Horsemen of the Apocalypse
The Horsemen of the Apocalypse are the four horsemen that are described in the first part of the sixth chapter of the Apocalypse. The chapter speaks of a parchment in the right hand of God that is sealed with seven seals, in that scenario Jesus opens the first four seals of the seven, releasing these horsemen who ride on four horses white, red, black and yellow. According to exegesis they represent and are allegories of conquest or Glory, war, famine and death, respectively, although only the latter is designated by this name.
Although the horsemen appear briefly in the book, their importance lies in the number of artistic representations and generally in the influence they had on Western culture.
Ridden by the rider of conquest.
Saint Irenaeus and Saint John Chrysostom maintain that the archer mounted on the white horse is the triumphant propagation of the Gospel; an expansion that succeeds thanks to political support. Father Castellani makes it clear when interpreting that in the Christian Monarchy, the Christianitas, is the Roman order converted to Christian orthodoxy.
Some authors, such as William Hendriksen, claim that the rider on the white horse is Jesus of Nazareth.
Carrying a bow, a weapon to reach great distances, is a representation of what the Christian kingdoms did, supporting and carrying evangelization to distant peoples. As an example of what was predicted, the baptism of the Germanic and Slavic peoples or the evangelization of America happened. He went out "to win", those victories are the victories of Constantine, of Theodosius, of Carlos Martel. Those who strengthened and built on the old Roman order, the Romanitas, the Christian order that lasted from Constantine to Emperor Charles V. The millennium that is later narrated in the final part of the Apocalypse.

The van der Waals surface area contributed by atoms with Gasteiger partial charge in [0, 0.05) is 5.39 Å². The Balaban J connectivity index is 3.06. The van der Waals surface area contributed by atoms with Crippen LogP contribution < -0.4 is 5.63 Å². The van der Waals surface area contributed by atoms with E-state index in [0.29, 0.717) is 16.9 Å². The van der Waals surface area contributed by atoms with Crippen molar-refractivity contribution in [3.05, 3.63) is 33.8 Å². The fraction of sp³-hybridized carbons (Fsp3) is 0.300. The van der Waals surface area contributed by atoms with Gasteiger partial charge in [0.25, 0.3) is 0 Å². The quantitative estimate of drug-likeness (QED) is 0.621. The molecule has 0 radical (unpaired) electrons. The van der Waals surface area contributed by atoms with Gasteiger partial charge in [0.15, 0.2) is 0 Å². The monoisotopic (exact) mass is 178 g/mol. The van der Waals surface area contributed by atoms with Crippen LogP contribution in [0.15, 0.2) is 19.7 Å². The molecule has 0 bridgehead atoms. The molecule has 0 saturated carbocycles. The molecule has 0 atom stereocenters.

The details mentioned about the color of the horse and the type of weapon that the rider carries, reveal the testimony of the Church in the first period of Christianity (from the year 31 - 100 AD specifically) which was characterized by its purity of doctrine and the offensive power of the gospel.
The red or chestnut steed is ridden by the horseman of war.
Father Castellani states that dispossessed the Christian monarchy of its existence will come "war or rumors of war" as Jesus Christ says. And he adds more saying that this "is the beginning of sorrows" but "it is not yet the end". Benedict XV in 1917 declared: "Until now, war had never been seen in the world as permanent institution of all mankind. And Castellani already warns that seeing two world wars it seems as if the world is preparing for a third.
Ridden by the horseman of hunger.
The third horseman rides a black horse and is generally understood as famine. The rider carries a pair of scales or weighing scales, indicating the way bread is weighed during a famine.
Of the four men on horseback, the black horse and its rider are the only ones whose appearance is accompanied by a vocal utterance. Juan hears a voice, unidentified, but coming from the four living creatures, who speaks of the prices of wheat and barley, also saying "but do not harm the oil or the wine." This suggests that the black horse's hunger is to increase the price of grain, but without affecting supplies of oil and wine. One explanation for this is that cereal crops would have been more susceptible in famine years than olive and vineyard crops; the statement could also suggest a continued abundance of luxuries for the wealthy, while staples like bread are scarce, though not totally depleted. On the other hand, the preservation of oil and wine could symbolize